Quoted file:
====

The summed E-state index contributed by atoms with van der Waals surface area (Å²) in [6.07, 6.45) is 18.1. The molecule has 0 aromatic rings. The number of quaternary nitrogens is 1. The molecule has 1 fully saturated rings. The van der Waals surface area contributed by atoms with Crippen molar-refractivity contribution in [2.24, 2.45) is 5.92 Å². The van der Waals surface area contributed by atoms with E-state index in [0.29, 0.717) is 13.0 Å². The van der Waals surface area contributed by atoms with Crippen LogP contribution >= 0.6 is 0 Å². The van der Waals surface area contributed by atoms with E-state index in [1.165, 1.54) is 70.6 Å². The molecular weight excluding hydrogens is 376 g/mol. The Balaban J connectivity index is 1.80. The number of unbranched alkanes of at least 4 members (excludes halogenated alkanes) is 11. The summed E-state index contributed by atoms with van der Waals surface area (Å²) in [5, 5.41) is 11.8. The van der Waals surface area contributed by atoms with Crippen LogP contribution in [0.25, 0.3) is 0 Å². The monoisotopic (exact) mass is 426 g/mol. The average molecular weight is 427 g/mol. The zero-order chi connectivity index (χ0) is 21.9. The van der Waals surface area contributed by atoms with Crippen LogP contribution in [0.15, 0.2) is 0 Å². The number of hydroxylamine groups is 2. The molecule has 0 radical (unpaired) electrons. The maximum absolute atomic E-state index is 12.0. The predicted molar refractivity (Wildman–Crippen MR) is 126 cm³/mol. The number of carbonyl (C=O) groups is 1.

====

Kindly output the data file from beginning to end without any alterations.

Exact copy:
The summed E-state index contributed by atoms with van der Waals surface area (Å²) in [6.07, 6.45) is 18.1. The molecule has 0 aromatic rings. The number of quaternary nitrogens is 1. The molecule has 1 fully saturated rings. The van der Waals surface area contributed by atoms with Crippen molar-refractivity contribution in [2.24, 2.45) is 5.92 Å². The van der Waals surface area contributed by atoms with E-state index in [0.29, 0.717) is 13.0 Å². The van der Waals surface area contributed by atoms with Crippen LogP contribution >= 0.6 is 0 Å². The van der Waals surface area contributed by atoms with E-state index in [1.165, 1.54) is 70.6 Å². The molecular weight excluding hydrogens is 376 g/mol. The Balaban J connectivity index is 1.80. The number of unbranched alkanes of at least 4 members (excludes halogenated alkanes) is 11. The summed E-state index contributed by atoms with van der Waals surface area (Å²) in [5, 5.41) is 11.8. The van der Waals surface area contributed by atoms with Crippen LogP contribution in [0.25, 0.3) is 0 Å². The monoisotopic (exact) mass is 426 g/mol. The average molecular weight is 427 g/mol. The zero-order chi connectivity index (χ0) is 21.9. The van der Waals surface area contributed by atoms with Crippen LogP contribution in [0.15, 0.2) is 0 Å². The number of hydroxylamine groups is 2. The molecule has 0 radical (unpaired) electrons. The maximum absolute atomic E-state index is 12.0. The predicted molar refractivity (Wildman–Crippen MR) is 126 cm³/mol. The number of carbonyl (C=O) groups is 1.